Watch a conversation between artist Tom Sachs and En Liang Khong (Director of Digital, ArtReview) on the occasion of Sachs’s new exhibition Ritual, opening at Thaddaeus Ropac during the inaugural London Gallery Weekend and on view until 31 July 2021.
Zooming in from his New York studio, Sachs discusses the multifaceted inspirations and processes behind the exhibition, elaborating on the new works on display, his references to artists such as Constantin Brancusi, and the urban and consumerist rituals that inform his practice – including the surprising and unexpected rituals embedded within city life.
‘The ritual that’s most interesting to me is the ritual of the streets, because the streets are always where I find my inspiration. […] The idea of the street extends to the bodega and ultimately the museum. Whether it’s a surveillance camera stack, a garbage can, a laundry basket, a bottle rack, or a Brancusi, it’s all the street to me.’ — Tom Sachs, 2021.
Influenced by the subcultures of urban metropolises, specifically the phenomenon of late-night corner shops and their community roots, the artist manually replicates household items with his bricolage aesthetic using everyday materials including plywood, cardboard, resin, tape, and paint. The conversation offers a behind-the-scenes glimpse into Sachs’s working methods and sources of inspiration and the complex art historical narratives within which each work is grounded.
About the Artist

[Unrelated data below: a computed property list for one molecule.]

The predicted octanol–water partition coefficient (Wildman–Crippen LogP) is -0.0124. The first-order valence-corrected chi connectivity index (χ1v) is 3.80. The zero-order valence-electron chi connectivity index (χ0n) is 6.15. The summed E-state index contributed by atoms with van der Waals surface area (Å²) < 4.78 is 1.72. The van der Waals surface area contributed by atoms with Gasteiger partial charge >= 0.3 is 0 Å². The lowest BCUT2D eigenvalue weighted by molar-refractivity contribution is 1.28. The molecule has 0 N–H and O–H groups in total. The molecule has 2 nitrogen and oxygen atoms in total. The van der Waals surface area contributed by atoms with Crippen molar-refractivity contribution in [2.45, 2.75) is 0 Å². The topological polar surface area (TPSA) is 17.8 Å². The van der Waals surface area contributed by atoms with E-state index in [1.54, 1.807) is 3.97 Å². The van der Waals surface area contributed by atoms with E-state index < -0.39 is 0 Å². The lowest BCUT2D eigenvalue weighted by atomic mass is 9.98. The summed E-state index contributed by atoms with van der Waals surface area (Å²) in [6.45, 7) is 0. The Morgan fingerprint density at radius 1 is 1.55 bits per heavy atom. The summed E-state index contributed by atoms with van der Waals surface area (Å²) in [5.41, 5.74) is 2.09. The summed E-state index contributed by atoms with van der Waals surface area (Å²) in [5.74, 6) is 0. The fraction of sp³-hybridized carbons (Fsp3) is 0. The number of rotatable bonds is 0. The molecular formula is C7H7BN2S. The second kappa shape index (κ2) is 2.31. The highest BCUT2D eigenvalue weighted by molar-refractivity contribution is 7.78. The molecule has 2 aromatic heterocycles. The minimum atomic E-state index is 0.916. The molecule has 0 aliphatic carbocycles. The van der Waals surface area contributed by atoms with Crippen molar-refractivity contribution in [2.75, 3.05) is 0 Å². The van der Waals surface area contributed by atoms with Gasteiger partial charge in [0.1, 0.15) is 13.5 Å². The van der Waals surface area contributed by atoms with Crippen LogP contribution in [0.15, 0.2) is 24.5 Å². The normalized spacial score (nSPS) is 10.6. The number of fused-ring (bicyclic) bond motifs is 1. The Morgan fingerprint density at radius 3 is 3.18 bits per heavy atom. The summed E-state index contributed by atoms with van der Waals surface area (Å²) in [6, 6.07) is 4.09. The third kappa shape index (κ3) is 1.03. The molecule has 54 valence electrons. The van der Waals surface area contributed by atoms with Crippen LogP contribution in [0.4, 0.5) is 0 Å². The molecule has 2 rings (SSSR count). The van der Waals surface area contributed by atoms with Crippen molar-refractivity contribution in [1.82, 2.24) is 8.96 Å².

Tom Sachs was born in 1966 in New York, where he lives and works. He studied at the Architectural Association, London in 1987 and graduated from Bennington College, Vermont in 1989. In an early exhibition, he made Knoll office furniture from phone books and duct tape; later, he recreated Le Corbusier’s 1952 Unité d’Habitation using only foam core and a glue gun. Major projects have included his versions of the Apollo 11 Lunar Excursion Module, the bridge of the battleship USS Enterprise, and a 1:1 model of a McDonald’s Frying Station, now in the collection of the Astrup Fearnley Museet, Oslo. An important survey of his work was shown at the Astrup Fearnley in 2006, followed by solo exhibitions at the Fondazione Prada, Milan (2006); Space Program: Mars, Park Avenue Armory, New York (2012); Space Program: Europa, Yerba Buena Center for the Arts, San Francisco (2016); and Boombox Retrospective 1999–2016, Brooklyn Museum, New York (2016). In 2016–17, he created Tea Ceremony for the Noguchi Museum, New York and the Nasher Sculpture Center, Dallas – a distinctive reworking of chanoyu, a traditional Japanese tea ceremony, including the myriad elements essential to the ritual. His Swiss Passport Office, created for Thaddaeus Ropac, London in 2018, reflected contemporary concerns relating to Brexit, the Syrian crisis, Trump’s immigration policies and global citizenship. A retrospective of his work was shown at SCHAUWERK Sindelfingen, Germany in 2019-20, followed by Space Program: Rare Earths at Deichtorhallen Hamburg in 2021.